By Emiri Aoki
Northwest Asian Weekly
“I’m a dynamo as a boar,” said Mikiko MacAdams, a Japanese scenic designer.
She is visiting Seattle from New York as a designer for the sets of “Brownsville Song (b-side for tray),” a play that is being performed through April 24 at the Seattle Repertory Theatre.
“I am the kind of person who puts all efforts into one thing, and for me, it’s scenic design.”
Fascinated by the energy of a stage
MacAdams’ interest in working in a theater began when she was around 10. When she performed a concert for her ballet lesson, what fascinated her was not the pretty tutu — it was the back of the stage and the people working there.
“I remember that I wanted to be part of the energy at the stage,” said MacAdams. Later, she found out what she really wanted to do. “I fell in love with scenic design when I was 14,” said MacAdams, reflecting on the time she saw an opera, “The Barber of Seville.” “The biggest thing on the whole stage was a scenery set, much bigger than actors. When I saw it, I decided to become a scenic designer.”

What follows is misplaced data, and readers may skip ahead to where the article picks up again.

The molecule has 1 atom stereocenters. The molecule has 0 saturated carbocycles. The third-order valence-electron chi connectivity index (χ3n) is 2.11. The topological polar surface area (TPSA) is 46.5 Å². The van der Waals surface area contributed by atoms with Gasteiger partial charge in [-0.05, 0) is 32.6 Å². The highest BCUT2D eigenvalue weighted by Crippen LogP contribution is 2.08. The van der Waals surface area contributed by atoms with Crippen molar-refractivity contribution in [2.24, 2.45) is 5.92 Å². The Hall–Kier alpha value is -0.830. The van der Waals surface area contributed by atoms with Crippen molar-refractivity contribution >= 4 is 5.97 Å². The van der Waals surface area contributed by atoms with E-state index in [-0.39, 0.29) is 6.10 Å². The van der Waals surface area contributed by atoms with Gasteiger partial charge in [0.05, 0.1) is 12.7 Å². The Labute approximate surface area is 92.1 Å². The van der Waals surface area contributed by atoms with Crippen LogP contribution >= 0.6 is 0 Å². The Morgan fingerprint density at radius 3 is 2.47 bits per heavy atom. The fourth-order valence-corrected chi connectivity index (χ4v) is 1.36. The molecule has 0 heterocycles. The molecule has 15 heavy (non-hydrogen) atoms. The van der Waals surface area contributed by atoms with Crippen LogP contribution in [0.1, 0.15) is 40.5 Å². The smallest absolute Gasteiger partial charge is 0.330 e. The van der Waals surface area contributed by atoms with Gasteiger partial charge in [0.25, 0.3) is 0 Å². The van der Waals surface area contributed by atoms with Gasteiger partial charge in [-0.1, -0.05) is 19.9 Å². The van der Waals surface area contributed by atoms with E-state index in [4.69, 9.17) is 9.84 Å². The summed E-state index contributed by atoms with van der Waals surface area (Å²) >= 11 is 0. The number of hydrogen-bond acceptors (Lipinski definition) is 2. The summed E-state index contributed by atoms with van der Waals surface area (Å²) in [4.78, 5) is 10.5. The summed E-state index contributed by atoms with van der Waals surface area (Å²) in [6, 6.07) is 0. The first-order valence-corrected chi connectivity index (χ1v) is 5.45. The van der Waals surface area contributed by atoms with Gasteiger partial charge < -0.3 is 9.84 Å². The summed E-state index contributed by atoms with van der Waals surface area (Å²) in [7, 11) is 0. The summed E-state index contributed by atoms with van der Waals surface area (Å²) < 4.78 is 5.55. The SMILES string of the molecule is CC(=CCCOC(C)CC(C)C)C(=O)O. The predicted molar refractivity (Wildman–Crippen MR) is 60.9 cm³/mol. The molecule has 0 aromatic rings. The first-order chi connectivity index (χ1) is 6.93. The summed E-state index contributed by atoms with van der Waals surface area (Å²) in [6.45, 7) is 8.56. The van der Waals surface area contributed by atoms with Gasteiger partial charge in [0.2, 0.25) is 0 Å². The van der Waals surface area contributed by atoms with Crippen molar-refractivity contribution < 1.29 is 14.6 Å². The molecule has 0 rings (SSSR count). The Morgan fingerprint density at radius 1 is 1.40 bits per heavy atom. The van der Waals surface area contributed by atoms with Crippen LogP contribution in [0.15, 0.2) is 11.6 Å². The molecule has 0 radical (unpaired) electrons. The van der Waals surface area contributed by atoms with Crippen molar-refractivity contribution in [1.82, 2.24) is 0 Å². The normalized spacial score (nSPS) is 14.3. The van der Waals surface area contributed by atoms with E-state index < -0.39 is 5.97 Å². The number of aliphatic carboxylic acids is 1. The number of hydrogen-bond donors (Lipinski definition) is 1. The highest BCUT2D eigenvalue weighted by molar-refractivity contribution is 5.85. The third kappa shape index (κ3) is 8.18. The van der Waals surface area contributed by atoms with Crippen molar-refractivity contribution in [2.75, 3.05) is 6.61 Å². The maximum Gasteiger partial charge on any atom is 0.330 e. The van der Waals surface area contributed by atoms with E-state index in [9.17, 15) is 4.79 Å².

Keep pursuing the dream
“Smart people tend to be worried about what they want to do, because they can do many things,” said MacAdams. “I’m not smart, so I didn’t have to worry about what to do. I wanted to be a scenic artist, and it was simple to do everything to make that dream come true.”
Soon after she saw the opera, MacAdams started taking painting lessons because she “thought it was necessary to be good at painting to be a scenic artist.” She even went to an art high school because she felt the need to be better at painting. She started working part-time at a theater on weekends in order to “learn about how stages work.”
However, there was one thing that made her question pursuing the dream: the great Hanshin earthquake, which killed countless people and destroyed numerous buildings and houses, including her family’s.
While helping her family and the victims of the earthquake, MacAdams questioned the importance of art. “I felt like art could not be of help for the people there.”